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A Happy St Patrick’s Day to you all!

March 17, 2014

This month’s Read Watch Play theme is #reelread, and it set me thinking of lovely things spun, knitted and woven by hand. So I invite you to join me as I spin a few tales of things made in Ireland.  We will start with a reel and end with a reel!

I love old newsreels and I have discovered a few good sources on the web, if you don’t mind the preview versions. So we start with St Patrick’s Day in New York 60 years ago today.

Time machines.  You can lose many an hour to the past here and in the British Pathe and HBO Archives. Fast forward to colour and 2014 and a film made to celebrate St Patrick’s Day by Ireland’s Department of Foreign Affairs and Trade and Fáilte Ireland.

Outrageously immodest, undeniably true.   Did I mention I was Irish?  I love “almost 5 million people live here but 70 million call it home”!

Share it #IrelandInspires.

So, to things made by hand.  #reelread made me think of the journey of wool, the whole story from the sheep in the fields to the finished garment, and all the skilled hands along the way that make it happen.

When we came to Australia my Aunt made all of us children Aran jumpers for the long trip by sea.  Little woolly coats of armour knitted by someone who loved us and did not want to see us go.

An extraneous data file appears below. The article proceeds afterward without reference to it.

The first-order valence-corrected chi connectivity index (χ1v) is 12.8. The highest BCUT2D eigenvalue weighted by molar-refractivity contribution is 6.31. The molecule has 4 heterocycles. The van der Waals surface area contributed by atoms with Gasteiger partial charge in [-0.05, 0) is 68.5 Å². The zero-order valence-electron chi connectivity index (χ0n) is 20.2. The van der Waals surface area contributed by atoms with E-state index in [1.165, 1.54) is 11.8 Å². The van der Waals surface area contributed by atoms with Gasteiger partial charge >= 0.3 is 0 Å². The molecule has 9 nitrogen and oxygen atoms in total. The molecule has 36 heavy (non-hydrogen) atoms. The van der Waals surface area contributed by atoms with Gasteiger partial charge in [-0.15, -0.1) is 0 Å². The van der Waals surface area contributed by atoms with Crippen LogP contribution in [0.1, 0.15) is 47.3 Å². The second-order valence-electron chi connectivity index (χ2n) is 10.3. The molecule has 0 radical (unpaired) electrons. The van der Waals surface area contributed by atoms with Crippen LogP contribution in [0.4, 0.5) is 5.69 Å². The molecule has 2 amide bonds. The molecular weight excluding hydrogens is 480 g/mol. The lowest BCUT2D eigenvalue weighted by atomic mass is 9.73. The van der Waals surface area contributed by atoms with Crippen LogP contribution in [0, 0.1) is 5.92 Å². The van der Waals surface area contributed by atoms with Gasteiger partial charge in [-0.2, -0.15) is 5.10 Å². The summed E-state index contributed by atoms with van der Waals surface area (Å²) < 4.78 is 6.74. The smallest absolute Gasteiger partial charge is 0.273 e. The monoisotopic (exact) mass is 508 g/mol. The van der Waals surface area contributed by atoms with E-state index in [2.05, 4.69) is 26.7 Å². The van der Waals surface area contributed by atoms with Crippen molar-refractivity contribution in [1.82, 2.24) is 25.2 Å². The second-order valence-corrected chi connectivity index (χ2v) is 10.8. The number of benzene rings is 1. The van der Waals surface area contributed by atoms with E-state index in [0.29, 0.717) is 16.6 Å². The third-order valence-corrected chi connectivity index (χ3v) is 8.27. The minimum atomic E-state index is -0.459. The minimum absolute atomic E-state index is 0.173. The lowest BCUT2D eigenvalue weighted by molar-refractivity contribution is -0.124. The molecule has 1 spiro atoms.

And I have always loved the intricate patterns of Irish knitting – echoes of the Atlantic, Celtic art and wild places.  How amazing to coax wool into something that complex, practical and beautiful – but I did not know until now that they can be “read”.    Watch as Michael explains what you can tell about a man by his jumper!

In my travels looking into spinning, weaving and knitting, I found some lovely Irish documentaries that I had not known existed and now hope to see in full.  In the 1970s and ‘80s filmmakers David and Sally Shaw Smith travelled Ireland to document craftspeople at work.  It was a way of life that was disappearing.  They made a series of films for Irish broadcaster RTE called HANDS featuring tailors, weavers, wool spinners, lace-makers, embroiderers, beekeepers, spinning wheel makers, candle-makers and other artisans.

Recently, and now aged in their 70s, they revisited six of the original craftspeople to film a follow up series called IN GOOD HANDS.

An excerpt of one of the original films was featured in an online St Patrick’s Day film festival by Wyllie O Hagan.  It looks at three brothers, weavers in Donegal in north west Ireland.  It is a lovely piece, poetic and touching.

But it is high time we made something ourselves and I have chosen something simple and easy.  Wild Irish smoked salmon and chive pancakes.  I can only get Danish or Tasmanian salmon locally, but that is our little secret!

And as promised we end with a reel.  Listen to a live recording of The Teetotallers playing The Munster Reel and two other pieces:

Music to whisk those pancakes to!



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